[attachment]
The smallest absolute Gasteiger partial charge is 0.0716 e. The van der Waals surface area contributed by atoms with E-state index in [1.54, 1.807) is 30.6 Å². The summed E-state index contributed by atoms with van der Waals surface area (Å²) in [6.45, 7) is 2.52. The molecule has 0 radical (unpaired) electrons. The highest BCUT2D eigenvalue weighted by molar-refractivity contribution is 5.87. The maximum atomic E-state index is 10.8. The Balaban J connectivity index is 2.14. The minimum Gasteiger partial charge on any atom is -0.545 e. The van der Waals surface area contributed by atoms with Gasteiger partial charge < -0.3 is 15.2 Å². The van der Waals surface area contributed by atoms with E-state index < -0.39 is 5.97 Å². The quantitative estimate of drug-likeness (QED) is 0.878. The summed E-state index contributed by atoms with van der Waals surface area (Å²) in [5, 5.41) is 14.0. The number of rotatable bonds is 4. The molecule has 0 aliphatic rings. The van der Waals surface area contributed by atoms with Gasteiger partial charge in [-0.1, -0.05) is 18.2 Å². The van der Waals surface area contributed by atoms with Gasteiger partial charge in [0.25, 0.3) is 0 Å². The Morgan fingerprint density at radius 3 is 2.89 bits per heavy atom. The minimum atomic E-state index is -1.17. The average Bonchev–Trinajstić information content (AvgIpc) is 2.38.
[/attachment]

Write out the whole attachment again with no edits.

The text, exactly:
The smallest absolute Gasteiger partial charge is 0.0716 e. The van der Waals surface area contributed by atoms with E-state index in [1.54, 1.807) is 30.6 Å². The summed E-state index contributed by atoms with van der Waals surface area (Å²) in [6.45, 7) is 2.52. The molecule has 0 radical (unpaired) electrons. The highest BCUT2D eigenvalue weighted by molar-refractivity contribution is 5.87. The maximum atomic E-state index is 10.8. The Balaban J connectivity index is 2.14. The minimum Gasteiger partial charge on any atom is -0.545 e. The van der Waals surface area contributed by atoms with Gasteiger partial charge < -0.3 is 15.2 Å². The van der Waals surface area contributed by atoms with E-state index < -0.39 is 5.97 Å². The quantitative estimate of drug-likeness (QED) is 0.878. The summed E-state index contributed by atoms with van der Waals surface area (Å²) in [5, 5.41) is 14.0. The number of rotatable bonds is 4. The molecule has 0 aliphatic rings. The van der Waals surface area contributed by atoms with Gasteiger partial charge in [-0.1, -0.05) is 18.2 Å². The van der Waals surface area contributed by atoms with Gasteiger partial charge in [0.25, 0.3) is 0 Å². The Morgan fingerprint density at radius 3 is 2.89 bits per heavy atom. The minimum atomic E-state index is -1.17. The average Bonchev–Trinajstić information content (AvgIpc) is 2.38.